When Elizabeth Serie’s son broke his femur last year their experience in the emergency room shed light on the shortcomings of the process for patients to find cost information from a healthcare provider – especially on short notice. It’s important for patients to know the cost of care at the time of service and the discussion of price transparency best practices is becoming commonplace among healthcare providers today.
Serie is familiar with this trend primarily through her career as product manager, price transparency, for Experian Health, but said her experience in the emergency room exemplified how little information is available on cost of care. “Within a few minutes I was able to learn more about [my son’s] injury and treatment online—in between conversations with doctors—but I could find little about the cost,” Serie said.
As consumers’ out-of-pocket healthcare expenses increase, price transparency information for patients is becoming critical for them to access at any time; allowing them to make educated decisions on how much they spend. Serie presented trends and best practices on price transparency for healthcare providers during a recent Experian Health webinar “Providing Patients with Estimates: How Knowing What They Owe Can Boost Your Bottom Line.”
Today, consumers have many more options for their care and have to be mindful of cost if they are enrolled in high deductible health plans— which can lead to higher out-of-pocket costs. Discussion of price transparency is also increasing at the legislative level and some states are considering legislation against “surprise medical bills,” according to Serie.
“Surprise medical bill is a term commonly used to describe charges arising when an insured individual inadvertently receives care from an out-of-network provider, according to a report from the Kaiser Family Foundation released in March 2016. Technology can help patients and providers be on the same page with determining the best cost of care; and providers can implement standardized processes and best practices to communicate with patients, Serie explained during the webinar.
Providers should also train staff on consistent processes and consider having a script for employees to follow as they speak with patients. This can help providers have the information they need to collect payment from consumers in a timely manner and for patients to know they have accurate in-network price estimates before they receive care.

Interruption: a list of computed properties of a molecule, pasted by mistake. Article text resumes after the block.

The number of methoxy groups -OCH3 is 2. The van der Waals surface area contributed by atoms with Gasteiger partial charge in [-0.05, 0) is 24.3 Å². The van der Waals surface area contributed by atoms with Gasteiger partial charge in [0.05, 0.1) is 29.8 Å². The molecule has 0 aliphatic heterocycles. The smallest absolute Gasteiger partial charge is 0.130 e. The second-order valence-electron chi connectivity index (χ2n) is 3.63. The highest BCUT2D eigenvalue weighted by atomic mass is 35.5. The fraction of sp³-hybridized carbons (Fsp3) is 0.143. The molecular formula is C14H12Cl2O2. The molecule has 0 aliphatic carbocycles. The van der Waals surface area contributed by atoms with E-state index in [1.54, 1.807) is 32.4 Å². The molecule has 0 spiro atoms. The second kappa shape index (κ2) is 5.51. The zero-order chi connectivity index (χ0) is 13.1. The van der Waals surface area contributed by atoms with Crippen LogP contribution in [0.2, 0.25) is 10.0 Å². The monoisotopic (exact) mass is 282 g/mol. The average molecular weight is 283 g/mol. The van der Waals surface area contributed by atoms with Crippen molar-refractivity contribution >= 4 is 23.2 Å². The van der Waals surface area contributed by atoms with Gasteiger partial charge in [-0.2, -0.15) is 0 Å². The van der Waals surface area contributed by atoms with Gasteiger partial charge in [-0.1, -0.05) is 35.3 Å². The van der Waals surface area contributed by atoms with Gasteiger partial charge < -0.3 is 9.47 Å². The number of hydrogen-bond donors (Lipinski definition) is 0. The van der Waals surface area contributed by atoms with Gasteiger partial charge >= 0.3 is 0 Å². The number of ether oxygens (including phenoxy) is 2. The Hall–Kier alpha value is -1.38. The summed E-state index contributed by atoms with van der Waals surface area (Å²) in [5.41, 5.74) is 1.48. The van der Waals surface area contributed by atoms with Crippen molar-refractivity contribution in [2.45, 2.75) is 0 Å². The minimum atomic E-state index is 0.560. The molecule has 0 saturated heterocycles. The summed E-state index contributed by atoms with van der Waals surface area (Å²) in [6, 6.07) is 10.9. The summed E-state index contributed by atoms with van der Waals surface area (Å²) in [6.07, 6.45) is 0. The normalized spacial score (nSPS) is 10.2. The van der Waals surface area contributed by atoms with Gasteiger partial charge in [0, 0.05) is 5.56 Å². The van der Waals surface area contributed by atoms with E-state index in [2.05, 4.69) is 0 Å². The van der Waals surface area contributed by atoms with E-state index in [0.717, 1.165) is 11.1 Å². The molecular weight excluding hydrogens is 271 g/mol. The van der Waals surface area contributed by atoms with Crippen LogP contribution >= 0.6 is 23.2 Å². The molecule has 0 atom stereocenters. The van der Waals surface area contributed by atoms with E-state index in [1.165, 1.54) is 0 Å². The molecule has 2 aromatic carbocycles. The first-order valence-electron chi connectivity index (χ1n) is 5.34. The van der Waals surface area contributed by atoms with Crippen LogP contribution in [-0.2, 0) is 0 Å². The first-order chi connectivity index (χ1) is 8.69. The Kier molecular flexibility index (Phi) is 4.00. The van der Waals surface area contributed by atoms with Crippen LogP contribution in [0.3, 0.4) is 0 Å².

“Incorrect registrations are major financial burdens for any kind of facility, especially when employees must designate time to work the denials and reconcile any incorrect reimbursement,” Serie said.
The bottom line, according to Serie, is for providers to determine what it will take to acquire the consumer who will be able to pay a portion of their bill or leverage available financial assistance. “My answer is pretty simple, have the best processes and tools in place to make sure the staff is satisfied and that transfers to patient satisfaction and higher collections prior to service,” Serie said.
According to Serie, providing patients’ documentation in paper form in person or through mail or email after a visit can be a critical added step to ensure they can make an informed care decision. And, providers can have a copy of that information readily available when the patient comes in for their scheduled care. A price transparency tool that patients can access themselves online could also be a win-win in the long run.
“If we can continue to get good at providing estimates, we’re also going to want consumers to be able to take some of that pressure and responsibility off of us and have them to be able to get the information on their own,” Serie said. At the same time, they expect clarity and functionality at their healthcare provider’s office that will provide a seamless encounter between accessing information online and in person.
Through technology and in-person assistance, patients will eventually be able to research their symptoms, find the right provider for their specific care, get a price estimate, schedule an appointment, receive care, manage accounts and pay for service, conduct follow up and obtain feedback, according to Serie during the webinar.
“During this online healthcare encounter, it’s truly an opportunity to engage the patient. The consumer is introduced to you and your brand at this time. They’re really seeking information; they want it to be super quick and easy. Reinforce that positive experience and your brand and build that confidence, trust and loyalty with your patient,” Serie said.
Visit Experian’s website to listen to an archived recording of the webinar: http://ow.ly/f6Nc304Q6Nw.